Lefevers: Assumptions rarely work out for anyone
Most people are aware of the three syllable version of the word, “assume.” It is the version that I like to keep in the forefront of my mind to avoid making the mistake that we all make from time to time — and that is to prematurely sum up a situation based solely on the knowledge that we currently have.
Several weeks ago, I read a Sedline comment concerning the publication of the names of students from Sedalia schools who had made the semester honor role. The caller mentioned that all other schools had been published and somehow, that meant that the Sedalia Democrat was being partial to other schools. I chuckled when I read the editor’s footnote clarifying that the Sedalia school district simply had not provided a list of names to be published as of that date.
There are so many things that we assume. Following is a list that I may or may not be guilty of:
• Everyone reads the newspaper.
• Everyone appreciates football.
• Everyone loves loud country music.
• Everyone wants to be your friend.
• Everyone understands Pig Latin.
• Everyone knows not to litter.
I learned many years ago that not everyone likes dogs; even the friendly variety.
Because I am a business owner, I assumed that I could take my dog to work without fear of consequence. After all, it is my business and my dog, right? Wrong! What I failed to consider is that phobias and allergies are both very real.
Now, I’m a cat person as well, but did you know that not everyone is? I didn’t either until the day I saw a former neighbor with a cat in a trap. When I asked what he was doing with that cat in the trap, he said (in his old school voice), “That (blankity, blank, blank) cat has been doing its business in my roses long enough! To the shelter with it, I say!” Oh, boy! Good point. Who wants cat dung in their rose garden?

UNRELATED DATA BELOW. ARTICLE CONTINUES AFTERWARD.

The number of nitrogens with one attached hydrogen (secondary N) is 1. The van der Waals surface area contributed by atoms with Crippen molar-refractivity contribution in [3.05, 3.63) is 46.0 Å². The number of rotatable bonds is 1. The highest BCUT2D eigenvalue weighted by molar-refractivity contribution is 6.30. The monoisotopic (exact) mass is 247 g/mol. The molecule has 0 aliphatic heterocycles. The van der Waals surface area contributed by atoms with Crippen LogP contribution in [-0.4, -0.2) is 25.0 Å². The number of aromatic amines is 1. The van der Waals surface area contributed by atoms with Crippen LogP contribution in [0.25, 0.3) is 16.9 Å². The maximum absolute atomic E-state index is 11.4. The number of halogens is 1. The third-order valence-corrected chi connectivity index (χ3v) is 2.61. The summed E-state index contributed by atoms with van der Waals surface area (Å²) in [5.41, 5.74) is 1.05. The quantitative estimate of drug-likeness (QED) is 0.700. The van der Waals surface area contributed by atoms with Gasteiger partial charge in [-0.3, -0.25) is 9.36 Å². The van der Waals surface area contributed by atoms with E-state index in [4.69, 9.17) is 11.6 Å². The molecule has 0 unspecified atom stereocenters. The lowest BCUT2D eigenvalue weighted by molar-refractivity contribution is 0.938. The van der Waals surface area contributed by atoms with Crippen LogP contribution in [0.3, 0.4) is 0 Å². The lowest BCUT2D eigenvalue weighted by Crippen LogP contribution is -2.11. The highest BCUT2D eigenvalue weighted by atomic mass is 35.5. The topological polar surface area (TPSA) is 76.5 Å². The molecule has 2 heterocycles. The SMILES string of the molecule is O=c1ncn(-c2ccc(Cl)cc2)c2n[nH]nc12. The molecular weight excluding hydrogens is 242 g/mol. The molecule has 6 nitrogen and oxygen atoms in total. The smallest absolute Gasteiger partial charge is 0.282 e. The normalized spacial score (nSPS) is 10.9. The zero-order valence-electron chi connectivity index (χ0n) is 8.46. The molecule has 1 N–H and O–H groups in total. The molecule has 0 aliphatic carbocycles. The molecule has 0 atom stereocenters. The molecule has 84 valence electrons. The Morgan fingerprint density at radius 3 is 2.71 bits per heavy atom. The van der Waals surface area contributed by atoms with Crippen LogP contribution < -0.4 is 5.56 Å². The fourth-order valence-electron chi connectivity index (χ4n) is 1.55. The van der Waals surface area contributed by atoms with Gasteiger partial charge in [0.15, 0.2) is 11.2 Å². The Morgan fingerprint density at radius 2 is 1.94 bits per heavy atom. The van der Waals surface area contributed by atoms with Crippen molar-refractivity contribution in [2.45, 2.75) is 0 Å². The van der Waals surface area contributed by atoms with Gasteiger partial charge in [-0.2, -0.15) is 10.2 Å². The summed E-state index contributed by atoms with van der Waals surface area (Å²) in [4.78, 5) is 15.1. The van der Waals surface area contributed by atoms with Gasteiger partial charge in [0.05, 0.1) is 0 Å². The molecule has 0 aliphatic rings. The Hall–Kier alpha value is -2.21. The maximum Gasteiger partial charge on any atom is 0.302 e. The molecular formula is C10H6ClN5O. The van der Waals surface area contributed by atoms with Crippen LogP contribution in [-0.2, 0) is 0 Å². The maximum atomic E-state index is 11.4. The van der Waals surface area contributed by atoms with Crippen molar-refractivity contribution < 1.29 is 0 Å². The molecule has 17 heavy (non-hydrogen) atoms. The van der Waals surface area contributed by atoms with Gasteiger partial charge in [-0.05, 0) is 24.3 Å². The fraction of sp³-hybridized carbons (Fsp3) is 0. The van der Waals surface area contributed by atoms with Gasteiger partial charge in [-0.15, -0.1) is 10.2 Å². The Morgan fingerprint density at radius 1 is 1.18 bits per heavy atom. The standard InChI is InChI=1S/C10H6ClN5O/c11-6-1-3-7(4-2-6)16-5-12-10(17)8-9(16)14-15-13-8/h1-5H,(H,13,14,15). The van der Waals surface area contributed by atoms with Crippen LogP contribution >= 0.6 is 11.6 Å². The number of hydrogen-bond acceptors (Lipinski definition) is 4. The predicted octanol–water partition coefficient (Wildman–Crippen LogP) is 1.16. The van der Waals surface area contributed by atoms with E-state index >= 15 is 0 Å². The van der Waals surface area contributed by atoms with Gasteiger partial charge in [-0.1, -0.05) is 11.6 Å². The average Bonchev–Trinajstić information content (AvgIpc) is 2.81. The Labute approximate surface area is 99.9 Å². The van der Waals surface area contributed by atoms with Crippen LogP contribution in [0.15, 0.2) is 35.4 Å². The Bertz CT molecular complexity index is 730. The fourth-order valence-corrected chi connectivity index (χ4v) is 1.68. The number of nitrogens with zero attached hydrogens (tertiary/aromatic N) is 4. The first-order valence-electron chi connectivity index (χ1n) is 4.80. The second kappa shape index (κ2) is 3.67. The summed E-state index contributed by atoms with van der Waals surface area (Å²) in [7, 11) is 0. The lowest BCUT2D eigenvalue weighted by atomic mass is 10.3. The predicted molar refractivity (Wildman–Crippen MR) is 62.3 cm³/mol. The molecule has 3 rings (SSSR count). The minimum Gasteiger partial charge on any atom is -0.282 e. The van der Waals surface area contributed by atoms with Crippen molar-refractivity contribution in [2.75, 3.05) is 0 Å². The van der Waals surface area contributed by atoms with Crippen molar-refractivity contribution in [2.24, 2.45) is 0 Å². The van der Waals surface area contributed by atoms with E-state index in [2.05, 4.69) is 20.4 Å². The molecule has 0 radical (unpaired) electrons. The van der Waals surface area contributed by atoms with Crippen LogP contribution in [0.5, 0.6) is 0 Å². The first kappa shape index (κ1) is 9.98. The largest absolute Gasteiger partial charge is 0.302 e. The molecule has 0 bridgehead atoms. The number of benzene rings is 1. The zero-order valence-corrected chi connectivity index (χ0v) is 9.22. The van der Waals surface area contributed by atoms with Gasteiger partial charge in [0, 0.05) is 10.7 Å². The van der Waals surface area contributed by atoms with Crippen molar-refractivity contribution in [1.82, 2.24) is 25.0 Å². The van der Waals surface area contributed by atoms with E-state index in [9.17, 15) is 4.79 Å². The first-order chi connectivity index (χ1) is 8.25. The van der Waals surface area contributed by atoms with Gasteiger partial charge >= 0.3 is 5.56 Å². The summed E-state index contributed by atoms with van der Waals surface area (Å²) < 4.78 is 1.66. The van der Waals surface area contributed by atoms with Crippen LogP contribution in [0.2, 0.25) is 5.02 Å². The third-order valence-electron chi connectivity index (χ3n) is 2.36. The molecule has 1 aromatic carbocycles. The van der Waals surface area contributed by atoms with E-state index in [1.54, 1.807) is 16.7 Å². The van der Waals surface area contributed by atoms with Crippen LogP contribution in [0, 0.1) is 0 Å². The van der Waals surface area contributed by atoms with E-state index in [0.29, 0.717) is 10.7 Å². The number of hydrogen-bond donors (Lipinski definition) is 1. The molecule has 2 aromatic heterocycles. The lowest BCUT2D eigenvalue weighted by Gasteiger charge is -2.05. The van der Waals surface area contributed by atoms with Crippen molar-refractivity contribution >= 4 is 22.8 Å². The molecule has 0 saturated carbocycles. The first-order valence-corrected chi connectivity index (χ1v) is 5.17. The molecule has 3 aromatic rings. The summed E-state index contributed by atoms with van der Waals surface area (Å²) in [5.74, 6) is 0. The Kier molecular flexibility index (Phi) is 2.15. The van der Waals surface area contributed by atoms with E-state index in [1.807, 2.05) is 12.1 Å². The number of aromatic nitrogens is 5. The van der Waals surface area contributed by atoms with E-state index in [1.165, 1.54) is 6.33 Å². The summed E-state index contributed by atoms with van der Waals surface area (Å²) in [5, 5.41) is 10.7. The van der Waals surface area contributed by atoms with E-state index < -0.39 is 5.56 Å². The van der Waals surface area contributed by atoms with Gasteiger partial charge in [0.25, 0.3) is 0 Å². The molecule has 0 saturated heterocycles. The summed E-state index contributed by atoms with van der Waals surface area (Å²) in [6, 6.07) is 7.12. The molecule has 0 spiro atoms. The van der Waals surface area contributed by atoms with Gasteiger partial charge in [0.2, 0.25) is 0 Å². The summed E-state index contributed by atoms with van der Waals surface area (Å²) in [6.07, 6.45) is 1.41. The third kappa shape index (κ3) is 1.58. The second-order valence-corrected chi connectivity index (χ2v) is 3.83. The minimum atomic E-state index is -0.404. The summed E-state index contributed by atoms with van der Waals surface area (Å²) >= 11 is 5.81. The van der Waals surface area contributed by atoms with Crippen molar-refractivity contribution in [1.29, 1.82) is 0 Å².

And did you know that not everyone is out to “get” you? Well, to be honest, we all experience this feeling sometimes. It usually happens when we are down and it becomes easy to assume the worst.
My husband said that the biggest assumption he ever made was that things would remain the same after we were married. Ha! The joke was on him when I announced that my greatest assumption was that things would not remain the same! Pretty good joke, wouldn’t you agree?
Speaking of marriage; It is also assumed that when we repeat the words “for better or for worse” nothing worse than planning the wedding will ever occur. We either fail to ask enough questions of those who have been married more than 50 years or we don’t believe what they have to say because we assume that, somehow, our marriage will be “different.” Ha!
With our first child, we assume that she will be exactly where she said she would be, when she said she would be there. With the second child, we assume that she will be honest with us half of the time. With the third, we assume nothing!
The most dangerous assumptions we make are those made in anger.
“Oh, I know what she’s thinking!”
Does that sound familiar to any of us? Of course we know what someone else is thinking because it is what we would think if we were in that situation, right? Not necessarily.
Although we can become pretty sophisticated with our guessing skills (particularly with our spouse), we can also find ourselves in a pickle when we err. That is precisely why my husband and I agreed on a specific dollar amount that we can spend without asking the other for permission. As it turned out, I really wasn’t as happy about his new golf clubs as he assumed I would be.
George Bernard Shaw once said, “I learned long ago never to wrestle with a pig. You get dirty. And besides, the pig likes it.” That quote has nothing to do with assumptions, but I tell my husband on a regular basis that my father handed it to me on my wedding day as his parting advice. Go ahead and laugh. I do.
So, how much does it mean to us to acknowledge our guilt associated with making assumptions and how do we begin to rectify it?
I don’t generally put much credibility in what actors have to say, but Christopher Meloni once said, “It ain’t easy to break out of a mold, but if you do your work, people will ultimately see what you’re capable of. Too often, people find it easier to make assumptions and stick with what they believe. They put you in a place and it makes their job easier. The good people constantly search for something different.”
I think that sums it up pretty well. We know what we need to do.
Have a great week!
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